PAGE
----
The upcoming film Mr. Holmes, based on the novel “A Slight Trick of the Mind” by Mitch Cullin, is about a 93 year old Sherlock Holmes who is in the process of writing his story and piecing together events from a 30 year old case that he feels is unfinished. In the midst of these endeavors Holmes is also trying to solve the mysteries of humanity and his own mortality. But Sherlock Holmes cannot die, right?
The case made me see that human nature was a mystery that logic alone could not illuminate.”
There are a plethora of pastiches, short stories and novels based on Sherlock Holmes that are outside of Canon, but only a handful really take place during his ‘retirement’. Even Doyle only wrote one story about Holmes after he retired to the Sussex Downs. It appears even the author could not write about his own character withering with age.
For many Sherlock Holmes has become a kind literary messiah: he founded a following of believers, people live by his wisdom, he was resurrected from the grave, he is immortal. Holmes is an idol humanity has placed upon a pedestal; untouchable, unfailing, virtually undefeatable. What would it mean for us to discover that in the end he grew old, he began to fail and he died? How would that shake our faith?
“Mr. Holmes” and the novel it is based upon seem to want to answer these questions. Tackling the taboo subject, they unflinchingly show us a Holmes in decline. We see a deep weariness in those watery blue eyes. A fear of all that is slipping away. A mind palace decaying and turning to rubble. We see that in the end we will all succumb to our inevitable fate.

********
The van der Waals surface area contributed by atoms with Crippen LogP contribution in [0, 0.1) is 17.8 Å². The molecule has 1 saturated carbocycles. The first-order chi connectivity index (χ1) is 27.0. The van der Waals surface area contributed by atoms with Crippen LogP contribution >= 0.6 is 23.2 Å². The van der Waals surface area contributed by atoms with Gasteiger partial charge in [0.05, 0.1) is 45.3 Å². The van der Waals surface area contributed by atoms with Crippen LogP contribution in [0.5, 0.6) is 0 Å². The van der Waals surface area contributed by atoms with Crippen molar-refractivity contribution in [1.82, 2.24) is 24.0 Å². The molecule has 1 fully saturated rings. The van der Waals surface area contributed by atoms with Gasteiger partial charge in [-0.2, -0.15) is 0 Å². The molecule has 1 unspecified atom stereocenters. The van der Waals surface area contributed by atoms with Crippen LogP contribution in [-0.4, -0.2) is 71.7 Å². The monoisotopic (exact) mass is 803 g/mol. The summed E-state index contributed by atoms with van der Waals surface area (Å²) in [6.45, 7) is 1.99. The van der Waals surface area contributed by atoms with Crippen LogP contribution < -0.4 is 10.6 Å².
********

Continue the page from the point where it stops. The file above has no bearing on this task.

Of all ruins, that of a noble mind is the most deplorable.”
The themes of mortality run throughout the novel and from the trailer it appears will run throughout the film as well.
There are images which could be clues to the mystery of life themselves: Insects frozen in agar, speeding trains and horse drawn carriages, murky glass, disappearing images, and most poignant of all - an old man and young boy climbing a hill together. Time frozen to be inspected later, time speeding up and hurtling forward by faster means, things that were clear becoming foggy, memories forgotten and that moment where we will walk along with the child inside all of us that has given way to the grown-up we have become.
Humanity fears the march of time. We come up with adages and slogans to make us feel like it is not happening, we create stories about people and places that never give in to the ravages of age. For those who follow the Great Detective, he is a constant in those rooms at 221b Baker Street. We open the pages of Doyle’s stories and there he is, the same as he has always been, ready to take up the next case in an unending cycle of deduction. The thought of him quietly retiring to tend to his bees is almost comforting, for if we cannot find him at Baker Street then we imagine him sitting upon those hills watching the bees. Either way we imagine him in his prime. Which makes the images from the film so much more disturbing.
Alone I did it. Behold the fruit of pensive nights and laborious days when I watched the little working gangs as once I watched the criminal world of London.”
Those watery blue eyes looking a little lost, the aging face, stooped body, shambling steps, this is not the Holmes we know, but it is the one we all will face. Time stops for no one and Holmes is no exception.
I shouldn’t leave this life without a sense of completion.” Ian McKellan as Sherlock Holmes.”